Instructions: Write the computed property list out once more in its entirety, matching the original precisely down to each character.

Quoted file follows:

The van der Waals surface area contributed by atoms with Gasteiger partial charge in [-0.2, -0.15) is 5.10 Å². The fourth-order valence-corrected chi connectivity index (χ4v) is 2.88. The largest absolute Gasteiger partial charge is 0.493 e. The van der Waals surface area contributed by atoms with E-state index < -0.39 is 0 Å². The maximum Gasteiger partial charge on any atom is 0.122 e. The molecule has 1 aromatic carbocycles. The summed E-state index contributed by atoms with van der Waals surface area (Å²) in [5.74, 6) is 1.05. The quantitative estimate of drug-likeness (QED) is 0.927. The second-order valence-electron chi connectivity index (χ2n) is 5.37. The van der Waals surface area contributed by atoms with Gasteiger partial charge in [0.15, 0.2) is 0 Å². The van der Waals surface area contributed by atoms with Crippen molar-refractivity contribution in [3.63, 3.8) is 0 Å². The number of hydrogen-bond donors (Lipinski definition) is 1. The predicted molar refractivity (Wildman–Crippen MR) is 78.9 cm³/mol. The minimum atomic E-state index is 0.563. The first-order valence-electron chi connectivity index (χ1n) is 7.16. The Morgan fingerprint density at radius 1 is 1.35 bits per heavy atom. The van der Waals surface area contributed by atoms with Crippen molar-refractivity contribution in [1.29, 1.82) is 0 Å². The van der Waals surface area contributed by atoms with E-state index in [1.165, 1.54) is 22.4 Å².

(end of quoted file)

The van der Waals surface area contributed by atoms with Gasteiger partial charge in [-0.2, -0.15) is 5.10 Å². The fourth-order valence-corrected chi connectivity index (χ4v) is 2.88. The largest absolute Gasteiger partial charge is 0.493 e. The van der Waals surface area contributed by atoms with E-state index < -0.39 is 0 Å². The maximum Gasteiger partial charge on any atom is 0.122 e. The molecule has 1 aromatic carbocycles. The summed E-state index contributed by atoms with van der Waals surface area (Å²) in [5.74, 6) is 1.05. The quantitative estimate of drug-likeness (QED) is 0.927. The second-order valence-electron chi connectivity index (χ2n) is 5.37. The van der Waals surface area contributed by atoms with Gasteiger partial charge in [0.15, 0.2) is 0 Å². The van der Waals surface area contributed by atoms with Crippen molar-refractivity contribution in [3.63, 3.8) is 0 Å². The number of hydrogen-bond donors (Lipinski definition) is 1. The predicted molar refractivity (Wildman–Crippen MR) is 78.9 cm³/mol. The minimum atomic E-state index is 0.563. The first-order valence-electron chi connectivity index (χ1n) is 7.16. The Morgan fingerprint density at radius 1 is 1.35 bits per heavy atom. The van der Waals surface area contributed by atoms with Crippen molar-refractivity contribution in [1.29, 1.82) is 0 Å². The van der Waals surface area contributed by atoms with E-state index in [1.165, 1.54) is 22.4 Å².